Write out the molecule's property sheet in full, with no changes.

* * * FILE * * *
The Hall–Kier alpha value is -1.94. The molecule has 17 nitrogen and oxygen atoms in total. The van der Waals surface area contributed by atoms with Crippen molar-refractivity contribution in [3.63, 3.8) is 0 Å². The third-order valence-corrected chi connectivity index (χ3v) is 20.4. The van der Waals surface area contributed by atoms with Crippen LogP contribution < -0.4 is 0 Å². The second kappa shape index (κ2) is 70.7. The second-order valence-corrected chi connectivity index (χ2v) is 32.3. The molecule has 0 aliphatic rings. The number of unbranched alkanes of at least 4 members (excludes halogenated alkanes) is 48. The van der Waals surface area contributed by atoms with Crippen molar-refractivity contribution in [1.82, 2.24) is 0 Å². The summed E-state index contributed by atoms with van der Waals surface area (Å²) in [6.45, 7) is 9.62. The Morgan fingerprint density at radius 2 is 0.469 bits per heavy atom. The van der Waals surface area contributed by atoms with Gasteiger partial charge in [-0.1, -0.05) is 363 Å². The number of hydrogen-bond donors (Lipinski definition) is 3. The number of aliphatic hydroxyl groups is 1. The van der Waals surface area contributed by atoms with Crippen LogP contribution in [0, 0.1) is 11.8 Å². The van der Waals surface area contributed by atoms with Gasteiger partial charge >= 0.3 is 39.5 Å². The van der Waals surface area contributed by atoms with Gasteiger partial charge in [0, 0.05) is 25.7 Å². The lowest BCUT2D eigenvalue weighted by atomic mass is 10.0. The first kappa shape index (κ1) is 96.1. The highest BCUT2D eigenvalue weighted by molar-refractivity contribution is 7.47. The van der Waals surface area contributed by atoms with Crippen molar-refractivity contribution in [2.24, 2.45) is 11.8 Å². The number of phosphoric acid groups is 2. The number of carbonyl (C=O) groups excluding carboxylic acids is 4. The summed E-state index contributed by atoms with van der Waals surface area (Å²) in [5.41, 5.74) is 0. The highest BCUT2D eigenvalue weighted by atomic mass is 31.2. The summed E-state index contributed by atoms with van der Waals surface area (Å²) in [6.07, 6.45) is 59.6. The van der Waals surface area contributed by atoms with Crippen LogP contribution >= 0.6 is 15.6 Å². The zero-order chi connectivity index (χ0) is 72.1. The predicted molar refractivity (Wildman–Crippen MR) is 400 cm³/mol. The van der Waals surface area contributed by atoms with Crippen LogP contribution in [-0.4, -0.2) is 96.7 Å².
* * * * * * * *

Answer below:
The Hall–Kier alpha value is -1.94. The molecule has 17 nitrogen and oxygen atoms in total. The van der Waals surface area contributed by atoms with Crippen molar-refractivity contribution in [3.63, 3.8) is 0 Å². The third-order valence-corrected chi connectivity index (χ3v) is 20.4. The van der Waals surface area contributed by atoms with Crippen LogP contribution < -0.4 is 0 Å². The second kappa shape index (κ2) is 70.7. The second-order valence-corrected chi connectivity index (χ2v) is 32.3. The molecule has 0 aliphatic rings. The number of unbranched alkanes of at least 4 members (excludes halogenated alkanes) is 48. The van der Waals surface area contributed by atoms with Crippen molar-refractivity contribution in [1.82, 2.24) is 0 Å². The summed E-state index contributed by atoms with van der Waals surface area (Å²) in [6.45, 7) is 9.62. The Morgan fingerprint density at radius 2 is 0.469 bits per heavy atom. The van der Waals surface area contributed by atoms with Gasteiger partial charge in [-0.1, -0.05) is 363 Å². The number of hydrogen-bond donors (Lipinski definition) is 3. The number of aliphatic hydroxyl groups is 1. The van der Waals surface area contributed by atoms with Crippen LogP contribution in [0, 0.1) is 11.8 Å². The van der Waals surface area contributed by atoms with Gasteiger partial charge >= 0.3 is 39.5 Å². The van der Waals surface area contributed by atoms with Gasteiger partial charge in [0, 0.05) is 25.7 Å². The lowest BCUT2D eigenvalue weighted by atomic mass is 10.0. The first kappa shape index (κ1) is 96.1. The highest BCUT2D eigenvalue weighted by molar-refractivity contribution is 7.47. The van der Waals surface area contributed by atoms with Crippen molar-refractivity contribution in [2.24, 2.45) is 11.8 Å². The number of phosphoric acid groups is 2. The number of carbonyl (C=O) groups excluding carboxylic acids is 4. The summed E-state index contributed by atoms with van der Waals surface area (Å²) in [5.41, 5.74) is 0. The highest BCUT2D eigenvalue weighted by atomic mass is 31.2. The summed E-state index contributed by atoms with van der Waals surface area (Å²) in [6.07, 6.45) is 59.6. The van der Waals surface area contributed by atoms with Crippen LogP contribution >= 0.6 is 15.6 Å². The zero-order chi connectivity index (χ0) is 72.1. The predicted molar refractivity (Wildman–Crippen MR) is 400 cm³/mol. The van der Waals surface area contributed by atoms with Crippen LogP contribution in [-0.4, -0.2) is 96.7 Å².